Cooperation with the IUFRO Divisions and their various sub-groups, as well as with some of the other structures within IUFRO (such WFSE), will be essential. With email communication being less successful than anticipated, the April Board meeting will be used to develop further contacts with the existing IUFRO structures. The anticipated involvement of Divisions in different aspects of the Task Force is described below.
With its focus on developing adaptive and transformative institutions and governance structures, as well as instruments, the Task Force will encourage knowledge mobilization on forest governance, forest for livelihoods, and social values for forests, which are emphasis areas in the theme, 'Forests for People.' This will bring together IUFRO Divisions 1, 4, 5, 6, and9.
The Task Force will also bring insight to ways to adapt to climate change, a focus of theme 'Forests and Climate Change'. In particular, the Task Force will help identify adaptation and mitigation strategies in the development of institutions, as well, with its focus on market-based instruments, the Task Force will bring insight to ways to deal with biodiversity and invasive species, and identify pathways to address the impacts of climate change for forest-dependent peoples. This part of the Task Force will bring together IUFRO Divisions 1, 4, 5, 6, 7, 8 and 9.
Market-based instruments, which are an important focus for the Task Force, and the results from which will be published in a special issue of Environmental Conservation, will also address the themes of 'Biodiversity, Ecosystem Services and Biological Invasions' and 'Forest, Soil and Water Interactions.' The Task Force will draw on the expertise and experience of forestry practitioners and policy makers who have developed payments for forest environmental services programs, and identify lessons in the design of such arrangements. The development of payments for forest environmental services represents a transformation in the recognition of what were once non-market values, now being recognised and treated as market values, in decisions over resource use. This approach has the potential to enhance sustainability, especially economic and social outcomes for forest-dependent peoples involved in these programs, and ecological outcomes as externalities are priced into decisions over resource use. This part of the Task Force will bring together IUFRO Divisions 4, 5, 6, 7 and 9.
The Task Force will identify institutions, governance arrangements, policies and instruments that can influence forest resource use, with focus on transformation in the kinds of forest products derived from forests, which comes under the ambit of 'Forests and Forest-based Products for a Greener Future'. This includes products to compete in the bio-economy with non-renewable products, in response to the challenges facing the globe and its forests. This part of the Task Force will draw on the work of industry experts, scientists and policy makers, and their experiences, in order to understand the kinds of institutions and instruments that can help facilitate a transition to the bio-economy. This part of the Task Force will bring together IUFRO Divisions 2, 5, 6, and 9.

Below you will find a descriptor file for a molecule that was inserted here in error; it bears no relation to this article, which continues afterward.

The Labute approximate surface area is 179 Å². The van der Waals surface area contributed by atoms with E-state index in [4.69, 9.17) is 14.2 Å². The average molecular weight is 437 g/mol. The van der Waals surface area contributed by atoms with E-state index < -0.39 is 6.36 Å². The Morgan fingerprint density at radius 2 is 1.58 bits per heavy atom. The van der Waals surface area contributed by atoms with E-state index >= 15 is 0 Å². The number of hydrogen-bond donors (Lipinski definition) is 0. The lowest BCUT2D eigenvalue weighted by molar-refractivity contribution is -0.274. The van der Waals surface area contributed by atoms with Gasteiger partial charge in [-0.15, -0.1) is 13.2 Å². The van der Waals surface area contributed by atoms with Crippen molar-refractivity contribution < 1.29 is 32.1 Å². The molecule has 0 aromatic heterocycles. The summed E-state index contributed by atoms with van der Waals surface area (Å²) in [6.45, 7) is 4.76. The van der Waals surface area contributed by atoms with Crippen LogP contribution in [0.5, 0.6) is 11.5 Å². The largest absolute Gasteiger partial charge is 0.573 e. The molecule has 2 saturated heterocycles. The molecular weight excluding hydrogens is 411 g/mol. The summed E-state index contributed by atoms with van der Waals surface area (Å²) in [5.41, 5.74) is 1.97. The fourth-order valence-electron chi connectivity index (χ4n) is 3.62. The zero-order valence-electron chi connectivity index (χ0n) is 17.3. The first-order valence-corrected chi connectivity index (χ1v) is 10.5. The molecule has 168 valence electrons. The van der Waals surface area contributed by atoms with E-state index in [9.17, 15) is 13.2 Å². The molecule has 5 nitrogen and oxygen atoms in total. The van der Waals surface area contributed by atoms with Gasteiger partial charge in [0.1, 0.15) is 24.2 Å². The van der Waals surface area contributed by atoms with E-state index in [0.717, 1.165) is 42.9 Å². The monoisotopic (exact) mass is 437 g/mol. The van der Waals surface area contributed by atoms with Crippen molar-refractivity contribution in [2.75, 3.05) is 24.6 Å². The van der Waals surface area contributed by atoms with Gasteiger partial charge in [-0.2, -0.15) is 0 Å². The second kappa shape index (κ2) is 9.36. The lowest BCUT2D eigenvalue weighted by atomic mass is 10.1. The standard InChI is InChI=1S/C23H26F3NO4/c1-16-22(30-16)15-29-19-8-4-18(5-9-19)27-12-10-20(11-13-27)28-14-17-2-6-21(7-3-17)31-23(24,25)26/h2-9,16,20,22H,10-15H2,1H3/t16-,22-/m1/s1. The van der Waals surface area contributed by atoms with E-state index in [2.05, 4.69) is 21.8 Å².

While the Task Force will draw on the wealth of experience and knowledge in the Divisions of IUFRO, it will not attempt to replace or duplicate the knowledge that is being developed by them. Instead, it will focus on working primarily with forestry practitioners and policy makers, with a particular interest being to bring the extensive knowledge that has been developed outside the academic environment to the scientific community. Experience indicates that this is a seriously neglected area, yet for forest science to be useful, it must be applicable. In recent years, there has been a divergence between the work undertaken by much of the scientific community and on-the-ground forestry (in areas as diverse as REDD+, climate change adaptation, community forestry, forest governance, GMOs, etc.), and the Task Force will focus on bringing together these disparate groups.
The Task Force will link in with broader processes with governments, and institutions such as the Center for International Forestry Research (CIFOR), and Australian and Canadian Government initiatives, and the Commonwealth Forestry Association. The Task Force will also link in with the FAO's State of the World's Forests: Enhancing the Socioeconomic Benefits from Forests in 2016; the World Forestry Congress 2016, where we plan to hold an event entitled: 'Resources for the Future: Transformation in Forest Use'; and the European Union Forestry Strategy. Opportunities exist to collaborate with other policy processes or interdisciplinary science-policy initiatives such as Natural Resources Canada's Pulp and Paper Green Transformation Program, and climate change initiatives.